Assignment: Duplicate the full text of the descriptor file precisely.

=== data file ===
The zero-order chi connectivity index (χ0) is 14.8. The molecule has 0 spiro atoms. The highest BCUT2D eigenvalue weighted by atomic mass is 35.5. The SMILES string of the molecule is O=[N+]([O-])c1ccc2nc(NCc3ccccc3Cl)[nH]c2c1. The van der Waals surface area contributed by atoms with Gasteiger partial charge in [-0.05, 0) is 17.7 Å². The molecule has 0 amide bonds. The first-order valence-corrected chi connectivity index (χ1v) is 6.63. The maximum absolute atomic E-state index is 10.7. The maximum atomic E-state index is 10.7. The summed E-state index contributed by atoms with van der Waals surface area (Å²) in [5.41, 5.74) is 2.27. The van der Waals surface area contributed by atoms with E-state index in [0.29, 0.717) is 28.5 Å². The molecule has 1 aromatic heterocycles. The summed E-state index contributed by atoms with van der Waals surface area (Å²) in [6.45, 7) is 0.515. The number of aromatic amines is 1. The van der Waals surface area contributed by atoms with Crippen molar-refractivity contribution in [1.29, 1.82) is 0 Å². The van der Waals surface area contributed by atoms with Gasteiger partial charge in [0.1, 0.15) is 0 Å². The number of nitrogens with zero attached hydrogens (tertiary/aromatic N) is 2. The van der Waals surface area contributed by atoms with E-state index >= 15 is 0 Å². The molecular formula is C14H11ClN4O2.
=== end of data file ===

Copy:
The zero-order chi connectivity index (χ0) is 14.8. The molecule has 0 spiro atoms. The highest BCUT2D eigenvalue weighted by atomic mass is 35.5. The SMILES string of the molecule is O=[N+]([O-])c1ccc2nc(NCc3ccccc3Cl)[nH]c2c1. The van der Waals surface area contributed by atoms with Gasteiger partial charge in [-0.05, 0) is 17.7 Å². The molecule has 0 amide bonds. The first-order valence-corrected chi connectivity index (χ1v) is 6.63. The maximum absolute atomic E-state index is 10.7. The maximum atomic E-state index is 10.7. The summed E-state index contributed by atoms with van der Waals surface area (Å²) in [5.41, 5.74) is 2.27. The van der Waals surface area contributed by atoms with E-state index in [0.29, 0.717) is 28.5 Å². The molecule has 1 aromatic heterocycles. The summed E-state index contributed by atoms with van der Waals surface area (Å²) in [6.45, 7) is 0.515. The number of aromatic amines is 1. The van der Waals surface area contributed by atoms with Crippen molar-refractivity contribution in [1.29, 1.82) is 0 Å². The van der Waals surface area contributed by atoms with Gasteiger partial charge in [0.1, 0.15) is 0 Å². The number of nitrogens with zero attached hydrogens (tertiary/aromatic N) is 2. The van der Waals surface area contributed by atoms with E-state index >= 15 is 0 Å². The molecular formula is C14H11ClN4O2.